Need help with active low BJT LED

Discussion in 'General Electronics Chat' started by Sonoma_Dog, Sep 16, 2009.

  1. Sonoma_Dog

    Thread Starter Active Member

    Jul 24, 2008
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    ok I need this LED Active low, means when the Vin is low the LED turns on.

    I have 2 circuit in mind, wanted to know which one works (or works better).
    I don't have time to figure out the resistor values yet.

    please point me to the right direction.

    Thanks a lot in advance!
     
  2. Sonoma_Dog

    Thread Starter Active Member

    Jul 24, 2008
    99
    0
    see attachment please :)
     
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  3. SgtWookie

    Expert

    Jul 17, 2007
    22,182
    1,728
    Try using a PNP transistor instead, like this:

    [​IMG]

    The signal input to R1 must come within 0.5v of V+ in order to turn Q1 off.

    When the input to R1 is pulled low, 20mA will flow through R1, which is the maximum that many microcontrollers can sink. It's OK to increase R1, but it should allow at least 1/10 of the desired collector current.

    R2 was selected to provide 20mA current through an LED rated for Vf=2V@20mA.
     
  4. Sonoma_Dog

    Thread Starter Active Member

    Jul 24, 2008
    99
    0
    All right, let me see if there is any PNP phototransistor sensor.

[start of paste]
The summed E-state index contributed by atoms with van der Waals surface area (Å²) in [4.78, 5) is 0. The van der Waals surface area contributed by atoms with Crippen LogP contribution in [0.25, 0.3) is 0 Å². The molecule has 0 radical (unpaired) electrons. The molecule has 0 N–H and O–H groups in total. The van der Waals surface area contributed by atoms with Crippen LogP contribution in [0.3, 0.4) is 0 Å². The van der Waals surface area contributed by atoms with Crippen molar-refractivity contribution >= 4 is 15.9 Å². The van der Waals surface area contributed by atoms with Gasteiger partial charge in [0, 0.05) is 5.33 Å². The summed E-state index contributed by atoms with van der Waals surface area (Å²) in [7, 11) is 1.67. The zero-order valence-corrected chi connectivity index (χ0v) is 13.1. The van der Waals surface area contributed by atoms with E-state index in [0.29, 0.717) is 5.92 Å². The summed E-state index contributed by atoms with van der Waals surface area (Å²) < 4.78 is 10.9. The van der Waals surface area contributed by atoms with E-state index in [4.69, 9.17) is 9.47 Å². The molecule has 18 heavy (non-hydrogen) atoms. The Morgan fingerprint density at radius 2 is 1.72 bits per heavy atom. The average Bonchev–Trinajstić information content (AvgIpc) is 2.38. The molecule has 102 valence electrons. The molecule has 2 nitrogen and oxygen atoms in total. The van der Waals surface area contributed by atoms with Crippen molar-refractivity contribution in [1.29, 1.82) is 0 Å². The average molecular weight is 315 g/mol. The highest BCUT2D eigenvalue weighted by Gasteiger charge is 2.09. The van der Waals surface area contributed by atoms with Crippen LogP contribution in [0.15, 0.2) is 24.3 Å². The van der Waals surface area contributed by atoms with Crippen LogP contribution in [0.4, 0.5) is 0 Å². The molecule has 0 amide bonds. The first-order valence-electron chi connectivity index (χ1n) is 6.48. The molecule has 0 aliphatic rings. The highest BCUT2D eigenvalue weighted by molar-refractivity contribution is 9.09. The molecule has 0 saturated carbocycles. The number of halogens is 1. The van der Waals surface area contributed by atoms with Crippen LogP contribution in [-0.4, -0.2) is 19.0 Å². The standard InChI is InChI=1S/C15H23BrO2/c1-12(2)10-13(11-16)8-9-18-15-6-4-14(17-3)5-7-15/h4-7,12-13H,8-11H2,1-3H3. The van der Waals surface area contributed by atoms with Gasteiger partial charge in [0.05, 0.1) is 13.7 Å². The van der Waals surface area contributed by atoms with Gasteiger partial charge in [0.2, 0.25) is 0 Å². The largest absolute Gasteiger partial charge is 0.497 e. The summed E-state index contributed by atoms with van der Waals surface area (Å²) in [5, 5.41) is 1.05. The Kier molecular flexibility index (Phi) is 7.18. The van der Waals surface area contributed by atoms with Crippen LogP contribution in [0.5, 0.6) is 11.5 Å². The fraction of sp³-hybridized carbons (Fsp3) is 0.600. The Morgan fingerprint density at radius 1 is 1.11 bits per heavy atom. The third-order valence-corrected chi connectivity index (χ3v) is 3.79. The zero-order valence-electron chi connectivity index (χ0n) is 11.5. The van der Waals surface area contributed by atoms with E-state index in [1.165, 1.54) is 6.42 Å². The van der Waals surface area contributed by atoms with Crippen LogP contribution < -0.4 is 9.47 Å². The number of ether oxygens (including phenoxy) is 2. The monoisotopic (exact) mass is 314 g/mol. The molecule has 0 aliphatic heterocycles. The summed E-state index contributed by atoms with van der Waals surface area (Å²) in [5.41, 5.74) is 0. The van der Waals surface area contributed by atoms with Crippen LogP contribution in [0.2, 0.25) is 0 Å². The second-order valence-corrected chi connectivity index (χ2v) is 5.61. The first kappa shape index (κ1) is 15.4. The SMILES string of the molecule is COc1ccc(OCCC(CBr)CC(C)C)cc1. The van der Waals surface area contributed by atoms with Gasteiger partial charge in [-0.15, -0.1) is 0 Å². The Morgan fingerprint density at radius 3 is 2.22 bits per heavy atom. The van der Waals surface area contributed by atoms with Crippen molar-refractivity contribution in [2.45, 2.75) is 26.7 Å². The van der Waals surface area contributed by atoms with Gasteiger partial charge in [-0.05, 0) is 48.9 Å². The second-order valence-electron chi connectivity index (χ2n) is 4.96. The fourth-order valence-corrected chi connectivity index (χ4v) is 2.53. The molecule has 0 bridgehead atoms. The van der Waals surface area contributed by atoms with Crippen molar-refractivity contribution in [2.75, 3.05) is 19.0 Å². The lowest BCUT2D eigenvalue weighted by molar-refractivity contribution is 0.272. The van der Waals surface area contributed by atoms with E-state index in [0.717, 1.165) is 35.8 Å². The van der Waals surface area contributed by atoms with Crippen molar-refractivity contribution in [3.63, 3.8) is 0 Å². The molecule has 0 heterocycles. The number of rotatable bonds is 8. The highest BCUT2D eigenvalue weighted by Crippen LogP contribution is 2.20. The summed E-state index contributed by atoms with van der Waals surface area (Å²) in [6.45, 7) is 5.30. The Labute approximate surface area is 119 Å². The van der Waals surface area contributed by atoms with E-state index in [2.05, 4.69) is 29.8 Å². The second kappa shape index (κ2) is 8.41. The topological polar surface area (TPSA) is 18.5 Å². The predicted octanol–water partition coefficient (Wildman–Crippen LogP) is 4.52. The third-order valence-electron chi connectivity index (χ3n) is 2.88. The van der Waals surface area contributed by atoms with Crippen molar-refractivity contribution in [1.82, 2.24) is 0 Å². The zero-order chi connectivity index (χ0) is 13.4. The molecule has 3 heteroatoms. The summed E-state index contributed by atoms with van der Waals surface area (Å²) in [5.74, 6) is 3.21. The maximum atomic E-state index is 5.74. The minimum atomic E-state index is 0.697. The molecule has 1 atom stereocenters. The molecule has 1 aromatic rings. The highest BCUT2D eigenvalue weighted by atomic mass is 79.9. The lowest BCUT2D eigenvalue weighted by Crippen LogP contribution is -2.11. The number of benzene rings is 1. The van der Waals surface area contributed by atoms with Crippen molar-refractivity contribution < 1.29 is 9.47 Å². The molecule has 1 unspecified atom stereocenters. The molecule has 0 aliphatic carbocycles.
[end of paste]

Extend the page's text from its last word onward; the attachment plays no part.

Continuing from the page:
Thanks!
     
  5. Sonoma_Dog

    Thread Starter Active Member

    Jul 24, 2008
    99
    0
    but, if i must work with NPN transistor, will my circuit work?
     
  6. Sonoma_Dog

    Thread Starter Active Member

    Jul 24, 2008
    99
    0
    after a bit of research, looks like PNP phototransistor does not exist. That also means I must work with a NPN transistor. : (
     
  7. beenthere

    Retired Moderator

    Apr 20, 2004
    15,815
    282
    If you have an old 2N404 around, you can use it as a phototransistor by grinding off the top of the TO-5 can. It may not pass enough current to let the LED do more than slightly glow.
     
  8. SgtWookie

    Expert

    Jul 17, 2007
    22,182
    1,728
    OK, you threw a curve ball. You didn't start off saying that you were using an NPN phototransistor.

    You might be able to simply use the NPN phototransistor to sink current from the LED, but you wouldn't be able to adjust the light threshold.

    Or you could try it like this:

    [​IMG]

    Similar to the first circuit I posted, except the NPN phototransistor Q2 is turning on the PNP transistor.

    R3 provides some adjustment for the light threshold.
    R4 limits current in case R3 is accidentally turn to 0 Ohms, which would burn up the phototransistor.
     
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